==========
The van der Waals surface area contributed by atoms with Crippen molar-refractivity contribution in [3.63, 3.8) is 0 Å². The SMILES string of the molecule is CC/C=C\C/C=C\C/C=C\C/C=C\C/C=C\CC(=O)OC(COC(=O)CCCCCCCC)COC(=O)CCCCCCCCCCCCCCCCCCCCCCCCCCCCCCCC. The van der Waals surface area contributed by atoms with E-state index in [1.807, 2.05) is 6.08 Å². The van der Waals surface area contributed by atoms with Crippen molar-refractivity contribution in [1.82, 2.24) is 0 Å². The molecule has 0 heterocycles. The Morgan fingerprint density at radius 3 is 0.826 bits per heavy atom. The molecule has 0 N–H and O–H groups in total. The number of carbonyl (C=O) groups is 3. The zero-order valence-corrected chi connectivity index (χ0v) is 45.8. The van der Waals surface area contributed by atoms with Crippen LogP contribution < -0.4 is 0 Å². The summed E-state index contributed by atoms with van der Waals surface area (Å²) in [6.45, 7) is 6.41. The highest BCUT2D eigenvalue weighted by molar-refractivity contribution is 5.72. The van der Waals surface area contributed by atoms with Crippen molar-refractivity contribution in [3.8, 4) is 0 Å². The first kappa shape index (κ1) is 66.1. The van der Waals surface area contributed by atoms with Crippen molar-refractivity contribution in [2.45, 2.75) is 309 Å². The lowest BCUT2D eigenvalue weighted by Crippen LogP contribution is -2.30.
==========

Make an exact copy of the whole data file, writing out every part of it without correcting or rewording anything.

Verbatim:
The van der Waals surface area contributed by atoms with Crippen molar-refractivity contribution in [3.63, 3.8) is 0 Å². The SMILES string of the molecule is CC/C=C\C/C=C\C/C=C\C/C=C\C/C=C\CC(=O)OC(COC(=O)CCCCCCCC)COC(=O)CCCCCCCCCCCCCCCCCCCCCCCCCCCCCCCC. The van der Waals surface area contributed by atoms with E-state index in [1.807, 2.05) is 6.08 Å². The van der Waals surface area contributed by atoms with Crippen molar-refractivity contribution in [1.82, 2.24) is 0 Å². The molecule has 0 heterocycles. The Morgan fingerprint density at radius 3 is 0.826 bits per heavy atom. The molecule has 0 N–H and O–H groups in total. The number of carbonyl (C=O) groups is 3. The zero-order valence-corrected chi connectivity index (χ0v) is 45.8. The van der Waals surface area contributed by atoms with Crippen LogP contribution < -0.4 is 0 Å². The summed E-state index contributed by atoms with van der Waals surface area (Å²) in [6.45, 7) is 6.41. The highest BCUT2D eigenvalue weighted by molar-refractivity contribution is 5.72. The van der Waals surface area contributed by atoms with Crippen molar-refractivity contribution in [3.8, 4) is 0 Å². The first kappa shape index (κ1) is 66.1. The van der Waals surface area contributed by atoms with Crippen molar-refractivity contribution in [2.45, 2.75) is 309 Å². The lowest BCUT2D eigenvalue weighted by Crippen LogP contribution is -2.30.